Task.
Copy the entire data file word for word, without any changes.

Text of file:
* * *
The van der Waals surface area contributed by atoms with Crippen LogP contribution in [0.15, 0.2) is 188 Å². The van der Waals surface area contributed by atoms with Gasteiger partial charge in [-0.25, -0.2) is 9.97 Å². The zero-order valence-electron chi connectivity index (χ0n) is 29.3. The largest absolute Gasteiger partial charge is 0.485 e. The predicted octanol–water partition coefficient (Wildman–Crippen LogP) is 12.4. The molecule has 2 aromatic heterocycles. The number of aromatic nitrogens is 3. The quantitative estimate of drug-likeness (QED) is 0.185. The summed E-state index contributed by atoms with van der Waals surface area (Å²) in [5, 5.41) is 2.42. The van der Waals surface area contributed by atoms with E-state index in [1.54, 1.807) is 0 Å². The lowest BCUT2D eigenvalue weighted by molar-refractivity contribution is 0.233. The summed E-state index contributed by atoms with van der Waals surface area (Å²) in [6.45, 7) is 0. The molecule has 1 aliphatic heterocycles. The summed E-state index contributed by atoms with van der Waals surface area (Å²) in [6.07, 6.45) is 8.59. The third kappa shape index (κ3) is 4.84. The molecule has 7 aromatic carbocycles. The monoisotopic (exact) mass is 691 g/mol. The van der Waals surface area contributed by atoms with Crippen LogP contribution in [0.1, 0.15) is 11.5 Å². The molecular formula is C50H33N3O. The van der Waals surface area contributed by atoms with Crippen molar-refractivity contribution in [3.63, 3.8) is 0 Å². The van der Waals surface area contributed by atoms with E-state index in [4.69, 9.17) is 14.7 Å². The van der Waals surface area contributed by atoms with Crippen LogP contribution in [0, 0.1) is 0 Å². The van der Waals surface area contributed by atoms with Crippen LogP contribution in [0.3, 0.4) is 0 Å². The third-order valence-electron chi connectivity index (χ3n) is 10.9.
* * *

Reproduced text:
The van der Waals surface area contributed by atoms with Crippen LogP contribution in [0.15, 0.2) is 188 Å². The van der Waals surface area contributed by atoms with Gasteiger partial charge in [-0.25, -0.2) is 9.97 Å². The zero-order valence-electron chi connectivity index (χ0n) is 29.3. The largest absolute Gasteiger partial charge is 0.485 e. The predicted octanol–water partition coefficient (Wildman–Crippen LogP) is 12.4. The molecule has 2 aromatic heterocycles. The number of aromatic nitrogens is 3. The quantitative estimate of drug-likeness (QED) is 0.185. The summed E-state index contributed by atoms with van der Waals surface area (Å²) in [5, 5.41) is 2.42. The van der Waals surface area contributed by atoms with E-state index in [1.54, 1.807) is 0 Å². The lowest BCUT2D eigenvalue weighted by molar-refractivity contribution is 0.233. The summed E-state index contributed by atoms with van der Waals surface area (Å²) in [6.45, 7) is 0. The molecule has 1 aliphatic heterocycles. The summed E-state index contributed by atoms with van der Waals surface area (Å²) in [6.07, 6.45) is 8.59. The third kappa shape index (κ3) is 4.84. The molecule has 7 aromatic carbocycles. The monoisotopic (exact) mass is 691 g/mol. The van der Waals surface area contributed by atoms with Crippen LogP contribution in [0.1, 0.15) is 11.5 Å². The molecular formula is C50H33N3O. The van der Waals surface area contributed by atoms with Crippen molar-refractivity contribution in [3.63, 3.8) is 0 Å². The van der Waals surface area contributed by atoms with E-state index in [4.69, 9.17) is 14.7 Å². The van der Waals surface area contributed by atoms with Crippen LogP contribution in [0, 0.1) is 0 Å². The van der Waals surface area contributed by atoms with Crippen LogP contribution in [0.3, 0.4) is 0 Å². The third-order valence-electron chi connectivity index (χ3n) is 10.9.